Torin Douglas To Leave The BBC

But plans a busy life following decision to step down as media correspondent


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One of the most well-known voices in Chiswick, Torin Douglas, has announced his departure from the BBC after twenty-four years as media correspondent.

But the local newshound, who is planning to take the summer off when he departs from his job at the end of May, is not retiring. First on his list is a break for the summer and then there's the demands of his community work in Chiswick.

He will continue to be director of the Chiswick Book Festival and to help with the Bedford Park Festival. He will also continue as treasurer of the Broadcasting Press Guild and working with the Media Trust, which brings charities and the media together, to pass on some of our Chiswick experience to other communities. Torin's work with the community was recently recognised with the awarding of an MBE at Buckingham Palace earlier this year.

Torin and wife Carol outside Buckingham Palace

So despite leaving the BBC he's not planning to retire- offers of speaking engagements and chairing events have come in since the news was announced in the Guardian newspaper last week.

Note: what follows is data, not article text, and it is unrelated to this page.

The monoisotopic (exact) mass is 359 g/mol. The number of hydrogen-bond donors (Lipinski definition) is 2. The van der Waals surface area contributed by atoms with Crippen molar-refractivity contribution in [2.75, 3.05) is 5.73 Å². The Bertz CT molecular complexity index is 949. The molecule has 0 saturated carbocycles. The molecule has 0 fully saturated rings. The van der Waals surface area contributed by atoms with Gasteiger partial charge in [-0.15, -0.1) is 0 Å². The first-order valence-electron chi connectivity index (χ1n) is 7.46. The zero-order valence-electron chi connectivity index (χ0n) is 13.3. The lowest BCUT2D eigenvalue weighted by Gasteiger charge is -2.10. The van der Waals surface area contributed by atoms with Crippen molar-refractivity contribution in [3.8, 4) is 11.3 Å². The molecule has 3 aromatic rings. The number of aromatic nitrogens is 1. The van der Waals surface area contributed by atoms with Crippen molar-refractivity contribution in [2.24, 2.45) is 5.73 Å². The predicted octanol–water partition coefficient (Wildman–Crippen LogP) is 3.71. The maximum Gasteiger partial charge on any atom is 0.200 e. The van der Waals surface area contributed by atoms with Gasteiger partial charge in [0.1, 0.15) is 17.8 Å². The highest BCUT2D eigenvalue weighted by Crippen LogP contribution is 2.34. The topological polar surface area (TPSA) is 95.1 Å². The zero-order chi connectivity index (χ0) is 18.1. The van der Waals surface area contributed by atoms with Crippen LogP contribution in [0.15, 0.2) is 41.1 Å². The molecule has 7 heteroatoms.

He adds: 'It's a good time - I've been doing this job for 24 years, which means I've basically been on call all that time, and I'd just like to do a bit less work and do some other things.'

Douglas joined the BBC in 1989 and recalls in an interview with BBC in-house magazine Aerial, that on his first day he met Brian Redhead, who was then co-presenter of the flagship Today programme. "I was introduced as the BBC's new media correspondent and he said, 'Oh well, I hope you get a proper job one day.' That was my welcome to the BBC."

Since then, Torin has reported on the work of six BBC director-generals and six BBC chairmen.

Some of those big stories included the resignation of former director general Greg Dyke and chairman Gavyn Davies following the Hutton Report. The death of the Princess of Wales was also another huge story, as it was linked to the behaviour of the media and the paparazzi.

"I was on the air every day for a fortnight with that story. That was a big one."

Recently Radio Four listeners have recently been listening to Torin's detailed coverage of the Savile crisis and the departure of George Entwistle as Director-General after only 54 days in the job.

Torin has been reporting for over forty years and recalls the days when radio journalists compiled their packages using razors to cut the tape.

The media world has changed hugely since he started - now there is 24-hour rolling news, Twitter, and the demands of online news to contend with for journalists.

"I just want to reflect and think about things. When you are on the daily treadmill it's often hard to reflect," he says.

The BBC Arts correspondent David Sillito will now be taking on Douglas's responsibilities in addition to his own.

April 19, 2013

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